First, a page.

Midzi, Nicholas ; Mtapuri-Zinyowera, Sekesai ; Sangweme, Davison ; Paul, Noah H. ; Makware, Godfrey ; Mapingure, Munyaradzi P. ; Brouwer, Kimberly C. ; Mudzori, James ; Hlerema, Gibson ; Chadukura, Vivian ; Mutapi, Francisca ; Kumar, Nirbhay ; Mduluza, Takafira. / Efficacy of integrated school based de-worming and prompt malaria treatment on helminths -Plasmodium falciparum co-infections : A 33 months follow up study. In: BMC International Health and Human Rights. 2011 ; Vol. 11, No. 1.
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abstract = "Background: The geographical congruency in distribution of helminths and Plasmodium falciparum makes polyparasitism a common phenomenon in Sub Saharan Africa. The devastating effects of helminths-Plasmodium co-infections on primary school health have raised global interest for integrated control. However little is known on the feasibility, timing and efficacy of integrated helminths-Plasmodium control strategies. A study was conducted in Zimbabwe to evaluate the efficacy of repeated combined school based antihelminthic and prompt malaria treatment. Methods. A cohort of primary schoolchildren (5-17 years) received combined Praziquantel, albendazole treatment at baseline, and again during 6, 12 and 33 months follow up surveys and sustained prompt malaria treatment. Sustained prompt malaria treatment was carried out throughout the study period. Children's infection status with helminths, Plasmodium and helminths-Plasmodium co-infections was determined by parasitological examinations at baseline and at each treatment point. The prevalence of S. haematobium, S. mansoni, STH, malaria, helminths-Plasmodium co-infections and helminths infection intensities before and after treatment were analysed. Results: Longitudinal data showed that two rounds of combined Praziquantel and albendazole treatment for schistosomiasis and STHs at 6 monthly intervals and sustained prompt malaria treatment significantly reduced the overall prevalence of S. haematobium, S. mansoni, hookworms and P. falciparum infection in primary schoolchildren by 73.5{\%}, 70.8{\%}, 67.3{\%} and 58.8{\%} respectively (p <0.001, p <0.001, p <0.001, p <0.001 respectively). More importantly, the prevalence of STH + schistosomes, P. f + schistosomes, and P. f + STHs + schistosomes co-infections were reduced by 68.0{\%}, 84.2{\%}, and 90.7{\%}, respectively. The absence of anti-helminthic treatment between the 12 mth and 33 mth follow-up surveys resulted in the sharp increase in STHs + schistosomes co-infection from 3.3{\%} at 12 months follow up survey to 10.7{\%}, slightly more than the baseline level (10.3{\%}) while other co-infection combinations remained significantly low. The overall prevalence of heavy S. haematobium, S. mansoni and hookworms infection intensities were significantly reduced from: 17.9-22.4{\%} to 2.6-5.1{\%}, 1.6-3.3{\%} to 0.0{\%} and 0.0-0.7{\%} to 0.0{\%} respectively. Conclusion: Biannual Integrated school based antihelminthic and sustained prompt malaria treatment has a potential to reduce the burden of helminths-plasmodium co-infections in primary school children. In areas of stable malaria transmission, active case finding is recommended to track and treat asymptomatic malaria cases as these may sustain transmission in the community.",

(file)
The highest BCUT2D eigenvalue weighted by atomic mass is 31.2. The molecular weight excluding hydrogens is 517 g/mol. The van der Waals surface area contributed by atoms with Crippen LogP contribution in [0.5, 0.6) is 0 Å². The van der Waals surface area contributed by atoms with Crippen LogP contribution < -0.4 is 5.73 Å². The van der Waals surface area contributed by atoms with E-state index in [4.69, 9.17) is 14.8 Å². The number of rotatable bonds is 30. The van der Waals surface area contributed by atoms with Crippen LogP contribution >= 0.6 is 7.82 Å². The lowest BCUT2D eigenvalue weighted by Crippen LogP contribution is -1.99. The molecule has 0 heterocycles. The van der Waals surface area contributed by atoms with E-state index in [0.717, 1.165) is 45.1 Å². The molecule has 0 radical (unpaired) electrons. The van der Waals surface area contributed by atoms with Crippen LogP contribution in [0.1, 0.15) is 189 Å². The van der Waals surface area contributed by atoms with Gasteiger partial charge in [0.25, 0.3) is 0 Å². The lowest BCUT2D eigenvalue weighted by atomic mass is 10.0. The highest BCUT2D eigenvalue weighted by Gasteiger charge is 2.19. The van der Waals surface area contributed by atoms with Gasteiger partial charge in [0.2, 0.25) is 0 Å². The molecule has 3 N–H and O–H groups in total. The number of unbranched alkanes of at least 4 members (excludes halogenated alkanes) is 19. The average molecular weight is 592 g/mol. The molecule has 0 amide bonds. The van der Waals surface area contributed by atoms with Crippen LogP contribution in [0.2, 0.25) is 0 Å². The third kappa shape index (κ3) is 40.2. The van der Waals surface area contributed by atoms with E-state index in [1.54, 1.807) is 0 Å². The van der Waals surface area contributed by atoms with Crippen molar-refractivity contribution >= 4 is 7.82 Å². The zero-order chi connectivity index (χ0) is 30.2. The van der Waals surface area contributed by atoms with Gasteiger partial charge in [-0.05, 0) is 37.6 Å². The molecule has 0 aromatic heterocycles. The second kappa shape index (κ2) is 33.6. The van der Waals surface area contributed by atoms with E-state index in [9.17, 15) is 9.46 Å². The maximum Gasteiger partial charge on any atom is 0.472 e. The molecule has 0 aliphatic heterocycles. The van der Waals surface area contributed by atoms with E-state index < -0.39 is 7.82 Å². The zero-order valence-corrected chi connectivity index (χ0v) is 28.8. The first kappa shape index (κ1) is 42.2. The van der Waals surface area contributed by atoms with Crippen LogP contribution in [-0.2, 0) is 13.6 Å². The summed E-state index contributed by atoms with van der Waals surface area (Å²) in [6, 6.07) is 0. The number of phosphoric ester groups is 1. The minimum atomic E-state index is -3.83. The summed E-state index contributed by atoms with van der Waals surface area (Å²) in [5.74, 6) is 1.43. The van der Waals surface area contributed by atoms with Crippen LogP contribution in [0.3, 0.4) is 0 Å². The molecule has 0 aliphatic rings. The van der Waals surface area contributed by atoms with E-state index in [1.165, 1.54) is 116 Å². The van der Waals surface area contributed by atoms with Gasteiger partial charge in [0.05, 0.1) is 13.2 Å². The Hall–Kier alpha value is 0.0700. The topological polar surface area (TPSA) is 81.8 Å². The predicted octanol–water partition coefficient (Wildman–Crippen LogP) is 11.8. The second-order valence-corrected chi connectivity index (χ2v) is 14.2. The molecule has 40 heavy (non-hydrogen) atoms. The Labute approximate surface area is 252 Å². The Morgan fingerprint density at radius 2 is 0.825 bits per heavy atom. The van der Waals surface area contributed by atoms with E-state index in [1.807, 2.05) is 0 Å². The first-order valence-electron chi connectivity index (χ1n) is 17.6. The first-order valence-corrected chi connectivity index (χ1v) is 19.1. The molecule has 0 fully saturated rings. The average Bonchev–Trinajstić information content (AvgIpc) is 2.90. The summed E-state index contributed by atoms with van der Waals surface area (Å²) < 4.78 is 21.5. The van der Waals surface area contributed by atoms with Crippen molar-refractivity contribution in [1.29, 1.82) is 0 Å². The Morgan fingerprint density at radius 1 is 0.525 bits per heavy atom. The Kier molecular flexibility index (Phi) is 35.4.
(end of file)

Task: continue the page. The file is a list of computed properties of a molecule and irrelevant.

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author = "Nicholas Midzi and Sekesai Mtapuri-Zinyowera and Davison Sangweme and Paul, {Noah H.} and Godfrey Makware and Mapingure, {Munyaradzi P.} and Brouwer, {Kimberly C.} and James Mudzori and Gibson Hlerema and Vivian Chadukura and Francisca Mutapi and Nirbhay Kumar and Takafira Mduluza",
year = "2011",
doi = "10.1186/1472-698X-11-9",
language = "English (US)",
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TY - JOUR

T1 - Efficacy of integrated school based de-worming and prompt malaria treatment on helminths -Plasmodium falciparum co-infections

T2 - A 33 months follow up study

AU - Midzi, Nicholas

AU - Mtapuri-Zinyowera, Sekesai

AU - Sangweme, Davison

AU - Paul, Noah H.

AU - Makware, Godfrey

AU - Mapingure, Munyaradzi P.

AU - Brouwer, Kimberly C.

AU - Mudzori, James

AU - Hlerema, Gibson

AU - Chadukura, Vivian

AU - Mutapi, Francisca

AU - Kumar, Nirbhay

AU - Mduluza, Takafira

PY - 2011

Y1 - 2011